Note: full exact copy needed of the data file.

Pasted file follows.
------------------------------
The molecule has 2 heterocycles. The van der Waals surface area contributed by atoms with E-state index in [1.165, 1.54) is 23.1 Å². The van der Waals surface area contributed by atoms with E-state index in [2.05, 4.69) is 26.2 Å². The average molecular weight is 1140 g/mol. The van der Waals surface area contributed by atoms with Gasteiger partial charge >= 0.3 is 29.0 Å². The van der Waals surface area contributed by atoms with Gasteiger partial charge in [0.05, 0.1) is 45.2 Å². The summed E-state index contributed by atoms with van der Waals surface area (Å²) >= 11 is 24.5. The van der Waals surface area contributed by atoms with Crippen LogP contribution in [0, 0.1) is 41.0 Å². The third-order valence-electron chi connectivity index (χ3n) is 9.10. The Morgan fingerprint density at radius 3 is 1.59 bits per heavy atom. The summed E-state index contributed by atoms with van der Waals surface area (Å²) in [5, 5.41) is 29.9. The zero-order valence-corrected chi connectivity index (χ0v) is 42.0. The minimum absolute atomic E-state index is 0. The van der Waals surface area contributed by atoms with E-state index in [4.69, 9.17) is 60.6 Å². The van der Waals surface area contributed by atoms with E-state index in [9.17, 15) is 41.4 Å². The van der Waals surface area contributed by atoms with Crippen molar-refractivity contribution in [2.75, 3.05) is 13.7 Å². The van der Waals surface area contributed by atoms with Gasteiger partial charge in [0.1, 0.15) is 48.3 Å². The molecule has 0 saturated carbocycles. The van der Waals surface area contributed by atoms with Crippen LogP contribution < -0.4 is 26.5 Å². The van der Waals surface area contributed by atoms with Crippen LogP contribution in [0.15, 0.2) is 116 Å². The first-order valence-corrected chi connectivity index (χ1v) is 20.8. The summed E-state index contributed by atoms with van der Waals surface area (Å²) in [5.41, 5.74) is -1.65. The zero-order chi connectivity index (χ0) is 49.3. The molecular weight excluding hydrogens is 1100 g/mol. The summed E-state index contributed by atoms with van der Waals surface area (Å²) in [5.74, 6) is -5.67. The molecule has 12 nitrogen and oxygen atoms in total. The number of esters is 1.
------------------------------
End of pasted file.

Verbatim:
The molecule has 2 heterocycles. The van der Waals surface area contributed by atoms with E-state index in [1.165, 1.54) is 23.1 Å². The van der Waals surface area contributed by atoms with E-state index in [2.05, 4.69) is 26.2 Å². The average molecular weight is 1140 g/mol. The van der Waals surface area contributed by atoms with Gasteiger partial charge >= 0.3 is 29.0 Å². The van der Waals surface area contributed by atoms with Gasteiger partial charge in [0.05, 0.1) is 45.2 Å². The summed E-state index contributed by atoms with van der Waals surface area (Å²) >= 11 is 24.5. The van der Waals surface area contributed by atoms with Crippen LogP contribution in [0, 0.1) is 41.0 Å². The third-order valence-electron chi connectivity index (χ3n) is 9.10. The Morgan fingerprint density at radius 3 is 1.59 bits per heavy atom. The summed E-state index contributed by atoms with van der Waals surface area (Å²) in [5, 5.41) is 29.9. The zero-order valence-corrected chi connectivity index (χ0v) is 42.0. The minimum absolute atomic E-state index is 0. The van der Waals surface area contributed by atoms with E-state index in [4.69, 9.17) is 60.6 Å². The van der Waals surface area contributed by atoms with E-state index in [9.17, 15) is 41.4 Å². The van der Waals surface area contributed by atoms with Crippen molar-refractivity contribution in [2.75, 3.05) is 13.7 Å². The van der Waals surface area contributed by atoms with Gasteiger partial charge in [0.1, 0.15) is 48.3 Å². The molecule has 0 saturated carbocycles. The van der Waals surface area contributed by atoms with Crippen LogP contribution < -0.4 is 26.5 Å². The van der Waals surface area contributed by atoms with Crippen LogP contribution in [0.15, 0.2) is 116 Å². The first-order valence-corrected chi connectivity index (χ1v) is 20.8. The summed E-state index contributed by atoms with van der Waals surface area (Å²) in [5.41, 5.74) is -1.65. The zero-order chi connectivity index (χ0) is 49.3. The molecular weight excluding hydrogens is 1100 g/mol. The summed E-state index contributed by atoms with van der Waals surface area (Å²) in [5.74, 6) is -5.67. The molecule has 12 nitrogen and oxygen atoms in total. The number of esters is 1.